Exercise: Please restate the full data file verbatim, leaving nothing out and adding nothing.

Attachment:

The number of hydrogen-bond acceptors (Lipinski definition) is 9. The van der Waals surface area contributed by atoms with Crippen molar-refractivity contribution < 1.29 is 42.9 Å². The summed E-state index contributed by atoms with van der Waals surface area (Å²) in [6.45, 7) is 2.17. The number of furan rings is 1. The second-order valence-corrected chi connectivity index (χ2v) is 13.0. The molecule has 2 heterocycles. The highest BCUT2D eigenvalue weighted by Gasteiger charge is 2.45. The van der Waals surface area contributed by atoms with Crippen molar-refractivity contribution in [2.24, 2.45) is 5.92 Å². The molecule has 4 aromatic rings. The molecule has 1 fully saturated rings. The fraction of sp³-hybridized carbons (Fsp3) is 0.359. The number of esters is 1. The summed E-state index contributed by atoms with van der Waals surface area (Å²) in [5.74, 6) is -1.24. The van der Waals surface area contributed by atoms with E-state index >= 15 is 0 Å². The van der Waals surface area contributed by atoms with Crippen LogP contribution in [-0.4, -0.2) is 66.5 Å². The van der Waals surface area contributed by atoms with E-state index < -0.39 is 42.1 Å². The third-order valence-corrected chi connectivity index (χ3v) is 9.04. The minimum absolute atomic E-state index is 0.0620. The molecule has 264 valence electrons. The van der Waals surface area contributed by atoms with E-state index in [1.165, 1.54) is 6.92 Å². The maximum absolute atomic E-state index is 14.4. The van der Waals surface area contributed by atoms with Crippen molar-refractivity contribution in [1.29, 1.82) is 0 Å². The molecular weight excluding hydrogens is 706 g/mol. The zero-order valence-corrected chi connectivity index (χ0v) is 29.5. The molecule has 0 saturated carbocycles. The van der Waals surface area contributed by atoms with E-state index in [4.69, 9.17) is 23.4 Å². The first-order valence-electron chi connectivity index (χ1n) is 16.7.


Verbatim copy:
The number of hydrogen-bond acceptors (Lipinski definition) is 9. The van der Waals surface area contributed by atoms with Crippen molar-refractivity contribution < 1.29 is 42.9 Å². The summed E-state index contributed by atoms with van der Waals surface area (Å²) in [6.45, 7) is 2.17. The number of furan rings is 1. The second-order valence-corrected chi connectivity index (χ2v) is 13.0. The molecule has 2 heterocycles. The highest BCUT2D eigenvalue weighted by Gasteiger charge is 2.45. The van der Waals surface area contributed by atoms with Crippen molar-refractivity contribution in [2.24, 2.45) is 5.92 Å². The molecule has 4 aromatic rings. The molecule has 1 fully saturated rings. The fraction of sp³-hybridized carbons (Fsp3) is 0.359. The number of esters is 1. The summed E-state index contributed by atoms with van der Waals surface area (Å²) in [5.74, 6) is -1.24. The van der Waals surface area contributed by atoms with E-state index >= 15 is 0 Å². The van der Waals surface area contributed by atoms with Crippen LogP contribution in [-0.4, -0.2) is 66.5 Å². The van der Waals surface area contributed by atoms with E-state index < -0.39 is 42.1 Å². The third-order valence-corrected chi connectivity index (χ3v) is 9.04. The minimum absolute atomic E-state index is 0.0620. The molecule has 264 valence electrons. The van der Waals surface area contributed by atoms with E-state index in [1.165, 1.54) is 6.92 Å². The maximum absolute atomic E-state index is 14.4. The van der Waals surface area contributed by atoms with Crippen molar-refractivity contribution in [1.29, 1.82) is 0 Å². The molecular weight excluding hydrogens is 706 g/mol. The zero-order valence-corrected chi connectivity index (χ0v) is 29.5. The molecule has 0 saturated carbocycles. The van der Waals surface area contributed by atoms with E-state index in [4.69, 9.17) is 23.4 Å². The first-order valence-electron chi connectivity index (χ1n) is 16.7.